Ernest’s class is getting a new fish (student). The new kid is an average sized fish with an oversized ego. He is also bossy and a bit of a bully. He...moreErnest’s class is getting a new fish (student). The new kid is an average sized fish with an oversized ego. He is also bossy and a bit of a bully. He is always right, things must go his way, and he is always the leader. At first, the other fish listened and were a little amazed. Soon, the new fish’s “mine was better” comments and “no, do it my way” orders nagged the other fish, yet no one said anything, not even when the new fish excluded some of the students from his new club. Ernest has a heavy conscience and it weighed on him. He decided to take action.
The illustrations are wonderful with edge-to-edge color and loads of funny details. I especially liked the library books. In his pile of ten books, the new fish carried, The World According to Carp and Portrait of the Artist as a Young Minnow. Mr. Blue, the librarian, has several interesting recommendations. They include If You Give a Trout an Algae Treatment, Gar in a Car, Where the Wild Fish Are, and, of course, One Fish, Two Fish, Red Fish, Blue Fish. The school fish are a wondrous group of variations kids will love. Nothing is made-up. All the fish are real. How many fish can your child identify? Turn it into an impromptu game.
I really like Sea Monster and the Bossy Fish. Visually, it looks fun and will catch eyes. Often the illustrations say more than the text, though the text tells a good story kids will find relatable. Ah, another impromptu game, which fish are you? And why? I love books that have several ways to communicate the story or the message, if there is one. Books with multiple possibilities like Sea Monster and the Bossy Fish kids read more often, but I think this must happen naturally from a good story with great illustrations.
Sea Monster and the Bossy Fish has the elements I like in a picture book. The new kid, who is bossy, a bully and a braggart has no name, meaning any child can slip his name into the story. Color runs boarder-to-boarder and the illustration details are terrific with small details having the biggest payoff. Sea Monster and the Bossy Fish is a relatable story kids and parents will enjoy. With the start of school lurking around the corner—or already started—Sea Monster and the Bossy Fish is a good back-to-school story that reinforces inclusion and a positive, helpful attitude. Preschool through second grade classrooms would do well to have Sea Monster and the Bossy Fish in their classroom libraries.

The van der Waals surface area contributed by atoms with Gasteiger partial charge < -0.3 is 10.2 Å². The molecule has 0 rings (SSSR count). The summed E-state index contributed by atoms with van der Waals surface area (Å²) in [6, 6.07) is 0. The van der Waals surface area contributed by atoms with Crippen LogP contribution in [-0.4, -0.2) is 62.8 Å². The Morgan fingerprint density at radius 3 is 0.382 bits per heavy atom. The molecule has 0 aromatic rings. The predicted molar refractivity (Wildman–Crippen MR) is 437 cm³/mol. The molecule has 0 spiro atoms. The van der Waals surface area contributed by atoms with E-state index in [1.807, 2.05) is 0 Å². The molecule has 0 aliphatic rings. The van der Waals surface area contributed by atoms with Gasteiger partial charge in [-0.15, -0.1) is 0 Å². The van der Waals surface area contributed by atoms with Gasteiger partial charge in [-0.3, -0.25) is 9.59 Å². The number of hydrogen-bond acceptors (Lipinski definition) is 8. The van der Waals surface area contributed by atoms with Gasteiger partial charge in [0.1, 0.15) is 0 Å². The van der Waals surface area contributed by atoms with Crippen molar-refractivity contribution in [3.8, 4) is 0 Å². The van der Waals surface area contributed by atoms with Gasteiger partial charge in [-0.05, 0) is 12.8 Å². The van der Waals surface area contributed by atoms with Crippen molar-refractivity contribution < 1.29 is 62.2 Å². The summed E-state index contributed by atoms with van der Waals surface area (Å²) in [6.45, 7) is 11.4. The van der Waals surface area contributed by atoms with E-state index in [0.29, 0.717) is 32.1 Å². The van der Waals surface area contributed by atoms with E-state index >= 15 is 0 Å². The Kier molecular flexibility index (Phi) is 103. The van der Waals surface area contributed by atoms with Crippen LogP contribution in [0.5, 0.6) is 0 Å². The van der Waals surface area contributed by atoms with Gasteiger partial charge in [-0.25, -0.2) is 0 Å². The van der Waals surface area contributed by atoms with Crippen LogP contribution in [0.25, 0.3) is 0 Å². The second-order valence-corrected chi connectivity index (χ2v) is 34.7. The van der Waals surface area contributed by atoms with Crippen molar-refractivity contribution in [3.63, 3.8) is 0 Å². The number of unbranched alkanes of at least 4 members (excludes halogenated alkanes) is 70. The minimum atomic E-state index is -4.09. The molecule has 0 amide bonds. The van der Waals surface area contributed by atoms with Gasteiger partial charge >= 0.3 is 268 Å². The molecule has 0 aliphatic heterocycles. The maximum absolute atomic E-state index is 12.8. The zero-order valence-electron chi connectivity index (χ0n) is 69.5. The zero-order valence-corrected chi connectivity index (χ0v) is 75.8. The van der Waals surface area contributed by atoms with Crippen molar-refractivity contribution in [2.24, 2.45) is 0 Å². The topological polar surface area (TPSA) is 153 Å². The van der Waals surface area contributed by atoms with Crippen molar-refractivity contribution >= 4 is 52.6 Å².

Ms. Hopkins writes a note to readers stating that this book, while a work of fiction, is based on the trials her daughter and her family went through....moreMs. Hopkins writes a note to readers stating that this book, while a work of fiction, is based on the trials her daughter and her family went through. I find it amazing that she could write so fluently and competently from a teenagers point of view given she is the mother this story is based on. What parent can go through something like this and see the teen's side so clearly? And then to write it for the world to read? A big BRAVO! to Ellen Hopkins for this novel (and her other books as well). To go through this a second time had to have been an extremely difficult journey.
That said, I found this book depressing. The subject matter is dark and gritty and that is the way it is written - true to life. The protagonist is Kristina. On her vacation with her father, one she vaguely knows, she becomes addicted to crank, a substance that hooks most users with the very first use. It is also near impossible to stop using once addicted. It shows how one decision can irreparably redirect the course of your life.
The book is a work of poetry - hundreds of individual poems make up the whole. They are beautiful, graceful, intriguing, haunting, and imaginative. It is difficult to explain the concept of individual poems making up a complete story. It also reads like prose. One must read one of Ms. Hopkins' novels to truly understand. Her writing is an experience no one should miss. Though this is a large book it is a fast read; one poem per page. It is also a page-turner.